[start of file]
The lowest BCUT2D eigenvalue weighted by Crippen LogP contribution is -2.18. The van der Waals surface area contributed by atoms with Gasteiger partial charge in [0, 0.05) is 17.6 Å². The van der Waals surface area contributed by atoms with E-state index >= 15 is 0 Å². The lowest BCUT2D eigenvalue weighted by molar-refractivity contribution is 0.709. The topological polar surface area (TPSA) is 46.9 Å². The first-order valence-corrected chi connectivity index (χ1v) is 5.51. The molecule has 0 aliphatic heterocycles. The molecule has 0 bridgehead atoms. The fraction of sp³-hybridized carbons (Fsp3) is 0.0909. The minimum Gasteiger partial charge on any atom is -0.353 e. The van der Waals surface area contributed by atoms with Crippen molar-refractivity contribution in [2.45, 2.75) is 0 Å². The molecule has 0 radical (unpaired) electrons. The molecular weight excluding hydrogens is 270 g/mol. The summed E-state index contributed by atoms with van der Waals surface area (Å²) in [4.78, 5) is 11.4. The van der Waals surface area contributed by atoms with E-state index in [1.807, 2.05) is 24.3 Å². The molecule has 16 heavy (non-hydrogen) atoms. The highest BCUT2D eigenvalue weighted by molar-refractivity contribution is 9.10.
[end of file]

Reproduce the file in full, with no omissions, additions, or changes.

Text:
The lowest BCUT2D eigenvalue weighted by Crippen LogP contribution is -2.18. The van der Waals surface area contributed by atoms with Gasteiger partial charge in [0, 0.05) is 17.6 Å². The van der Waals surface area contributed by atoms with E-state index >= 15 is 0 Å². The lowest BCUT2D eigenvalue weighted by molar-refractivity contribution is 0.709. The topological polar surface area (TPSA) is 46.9 Å². The first-order valence-corrected chi connectivity index (χ1v) is 5.51. The molecule has 0 aliphatic heterocycles. The molecule has 0 bridgehead atoms. The fraction of sp³-hybridized carbons (Fsp3) is 0.0909. The minimum Gasteiger partial charge on any atom is -0.353 e. The van der Waals surface area contributed by atoms with Crippen molar-refractivity contribution in [2.45, 2.75) is 0 Å². The molecule has 0 radical (unpaired) electrons. The molecular weight excluding hydrogens is 270 g/mol. The summed E-state index contributed by atoms with van der Waals surface area (Å²) in [4.78, 5) is 11.4. The van der Waals surface area contributed by atoms with E-state index in [1.807, 2.05) is 24.3 Å². The molecule has 16 heavy (non-hydrogen) atoms. The highest BCUT2D eigenvalue weighted by molar-refractivity contribution is 9.10.